Writing for soaps is an extremely demanding profession. Writers must burn out very quickly. Shifting them from show to show is not the answer. Developing new, fresh talent to support the seasoned writers must be the answer.

Another thing I would really enjoy seeing in soaps this century, is a departure from the superficial, he loves me -- he loves me not, one-note story, to more multidimensional storytelling. Story comes from character. Soaps have a wealth of wonderfully crafted characters. Use the character to create layers in the story. Don't have characters do things "out of character." This only enrages longtime fans, and confuses newer fans. Tell stories with depth and heart.

I once wrote a spec script for the prime time show "Northern Exposure." It got to the supervising producer who read it cover to cover. Unusual behavior for a busy prime time executive. They usually skim the first few pages, if you're lucky. My script grabbed the producer because he did not know where it was heading, and had to read the entire thing to satisfy his curiosity. He called my agent to say that he could not buy the script (Just my luck. At that time the show was not freelancing any material. They opted to take penalties from the Writer's Guild and write everything in house.), but if he could he would. He asked for my phone number to speak to me personally. Another unusual occurrence. He told me how much he loved the spec as it was unpredictable, full of heart, and captured the essence of the characters of his show. I may not have made a sale, but the writing made an impression, and this producer, now creator of his own successful prime-time series, still takes my calls.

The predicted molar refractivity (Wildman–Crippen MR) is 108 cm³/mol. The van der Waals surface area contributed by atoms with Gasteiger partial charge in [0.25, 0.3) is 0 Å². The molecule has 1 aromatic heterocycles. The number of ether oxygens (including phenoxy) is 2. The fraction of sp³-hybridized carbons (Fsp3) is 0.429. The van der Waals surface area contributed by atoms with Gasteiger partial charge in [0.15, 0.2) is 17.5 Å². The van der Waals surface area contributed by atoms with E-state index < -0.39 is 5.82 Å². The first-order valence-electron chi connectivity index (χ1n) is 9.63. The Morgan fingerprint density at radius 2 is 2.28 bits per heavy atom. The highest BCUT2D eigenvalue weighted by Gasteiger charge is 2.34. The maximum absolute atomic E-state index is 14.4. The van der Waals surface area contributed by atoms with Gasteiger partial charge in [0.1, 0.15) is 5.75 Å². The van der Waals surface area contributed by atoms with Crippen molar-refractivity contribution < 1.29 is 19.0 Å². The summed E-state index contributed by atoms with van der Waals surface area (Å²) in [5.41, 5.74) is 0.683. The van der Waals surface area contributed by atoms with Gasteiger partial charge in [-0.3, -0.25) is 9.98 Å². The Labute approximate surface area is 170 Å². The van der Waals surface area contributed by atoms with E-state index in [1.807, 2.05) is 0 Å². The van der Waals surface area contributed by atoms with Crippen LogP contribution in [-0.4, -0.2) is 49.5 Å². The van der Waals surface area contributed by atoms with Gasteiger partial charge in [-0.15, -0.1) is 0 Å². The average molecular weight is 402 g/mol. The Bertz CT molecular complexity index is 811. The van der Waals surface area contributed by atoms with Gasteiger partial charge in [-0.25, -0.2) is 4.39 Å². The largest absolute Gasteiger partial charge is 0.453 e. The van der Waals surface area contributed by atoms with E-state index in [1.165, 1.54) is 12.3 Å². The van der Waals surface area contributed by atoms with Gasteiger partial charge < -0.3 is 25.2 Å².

It must be that I write what I want to see on daytime and primetime. Heart. Cleverly crafted characters involved in multidimensional stories. I want to laugh, cry, and shake the TV in frustration. I want passion, drama, mischief, mystery, intrigue, innuendo, and fun. I want soap opera in every sense of the word, but I want it fresh and new and lasting long into the 21st Century.

What do you want for your show? Please share your thoughts in the Criticize the Critic folder on the Turtle-Run Message Boards